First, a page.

Despite the high quality of the human genome, important gaps remain in our understanding of its sequence organization, function, and variation. Our genome is particularly enriched for interspersed segmental duplications, which harbor rapidly evolving genes and predispose our species to recurrent rearrangements associated with disease. The long-term objective of our research has been to develop computational and experimental methods to understand the organization, genetic diversity, and disease impact of segmental duplications. The goal of this competing renewal is to begin to understand the function and variation of the duplicated genes themselves. We propose to focus here on human- and great ape-specific gene families mapping within the most complex and duplicated regions of our genome. There are four aims: (1) determine the sequence structure of these recent duplications by generating high-quality reference sequences using clone-based resources and long-read sequencing technologies; (2) understand the genetic diversity of this structure focusing on those that have most likely been targets of selection; (3) completely annotate the gene content to distinguish protein-encoding innovations from pseudogenes; and (4) test for neurodevelopmental disease association by comparing the burden of loss-of-function mutations in patients versus controls using available genome sequence data and molecular inversion probe assays. We hypothesize that segmental duplications have played an important role in human neurocognitive adaptation and that patterns of copy number polymorphisms and substitution will differ significantly between functional and nonfunctional paralogs. This research has the additional benefit that it will add new sequence to reference genomes, identify missing genes, and provide us with the ability to systematically explore genetic variation of regions frequently overlooked as part of disease-association studies.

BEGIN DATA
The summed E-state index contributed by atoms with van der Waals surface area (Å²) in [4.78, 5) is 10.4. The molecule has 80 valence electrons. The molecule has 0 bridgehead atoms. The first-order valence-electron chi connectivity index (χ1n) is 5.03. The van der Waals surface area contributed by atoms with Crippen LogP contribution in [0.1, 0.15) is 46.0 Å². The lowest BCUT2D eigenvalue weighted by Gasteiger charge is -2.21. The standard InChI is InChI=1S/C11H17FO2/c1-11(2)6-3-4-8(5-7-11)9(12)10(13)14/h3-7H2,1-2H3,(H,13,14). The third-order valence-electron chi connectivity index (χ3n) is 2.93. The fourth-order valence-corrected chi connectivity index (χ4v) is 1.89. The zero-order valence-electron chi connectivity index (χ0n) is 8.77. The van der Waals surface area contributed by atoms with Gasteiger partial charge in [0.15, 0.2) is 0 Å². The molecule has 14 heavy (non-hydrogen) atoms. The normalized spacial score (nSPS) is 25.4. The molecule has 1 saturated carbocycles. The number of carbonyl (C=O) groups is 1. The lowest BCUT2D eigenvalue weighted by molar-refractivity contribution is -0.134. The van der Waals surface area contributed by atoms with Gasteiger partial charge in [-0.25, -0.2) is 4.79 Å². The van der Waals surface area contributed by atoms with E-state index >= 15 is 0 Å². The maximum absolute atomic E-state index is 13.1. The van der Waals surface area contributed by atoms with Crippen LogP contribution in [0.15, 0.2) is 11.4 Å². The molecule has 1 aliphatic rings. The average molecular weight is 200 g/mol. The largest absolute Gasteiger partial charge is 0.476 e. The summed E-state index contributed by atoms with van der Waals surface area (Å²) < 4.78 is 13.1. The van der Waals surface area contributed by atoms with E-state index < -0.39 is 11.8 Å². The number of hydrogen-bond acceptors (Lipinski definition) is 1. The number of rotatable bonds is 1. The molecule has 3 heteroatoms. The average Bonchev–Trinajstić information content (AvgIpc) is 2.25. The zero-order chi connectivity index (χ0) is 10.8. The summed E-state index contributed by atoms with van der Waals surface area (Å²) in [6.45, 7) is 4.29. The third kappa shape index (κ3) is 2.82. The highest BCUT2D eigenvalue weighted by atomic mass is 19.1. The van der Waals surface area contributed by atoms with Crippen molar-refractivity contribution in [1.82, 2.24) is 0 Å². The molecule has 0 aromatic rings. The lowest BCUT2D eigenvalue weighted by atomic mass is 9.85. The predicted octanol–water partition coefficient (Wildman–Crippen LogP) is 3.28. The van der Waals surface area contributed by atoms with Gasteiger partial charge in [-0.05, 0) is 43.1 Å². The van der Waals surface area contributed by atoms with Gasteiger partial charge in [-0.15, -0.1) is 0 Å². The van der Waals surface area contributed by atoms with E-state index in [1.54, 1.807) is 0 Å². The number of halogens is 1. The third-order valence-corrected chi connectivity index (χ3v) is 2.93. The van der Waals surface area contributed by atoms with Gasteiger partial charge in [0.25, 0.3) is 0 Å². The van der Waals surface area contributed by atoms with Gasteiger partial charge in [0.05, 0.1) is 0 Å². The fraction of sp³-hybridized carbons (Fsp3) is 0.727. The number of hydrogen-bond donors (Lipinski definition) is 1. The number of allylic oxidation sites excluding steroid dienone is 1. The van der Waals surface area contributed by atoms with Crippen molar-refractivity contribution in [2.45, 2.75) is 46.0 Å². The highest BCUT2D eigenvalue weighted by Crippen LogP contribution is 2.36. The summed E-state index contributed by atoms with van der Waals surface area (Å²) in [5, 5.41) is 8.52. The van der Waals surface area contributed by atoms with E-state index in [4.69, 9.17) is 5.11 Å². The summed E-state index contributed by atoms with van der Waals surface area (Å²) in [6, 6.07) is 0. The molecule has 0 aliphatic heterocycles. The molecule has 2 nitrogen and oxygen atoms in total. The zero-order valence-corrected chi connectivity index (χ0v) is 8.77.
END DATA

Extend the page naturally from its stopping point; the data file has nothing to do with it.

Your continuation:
This proposal focuses on characterizing the sequence structure, variation, and annotation of protein-coding genes within complex regions of duplication that have been difficult to sequence and assemble. The work will improve the quality of reference genome, provide a fundamental understanding of how new genes arise, and develops a novel approach to rapidly assess genetic variation of these genes as they relate to human disease and adaptation.
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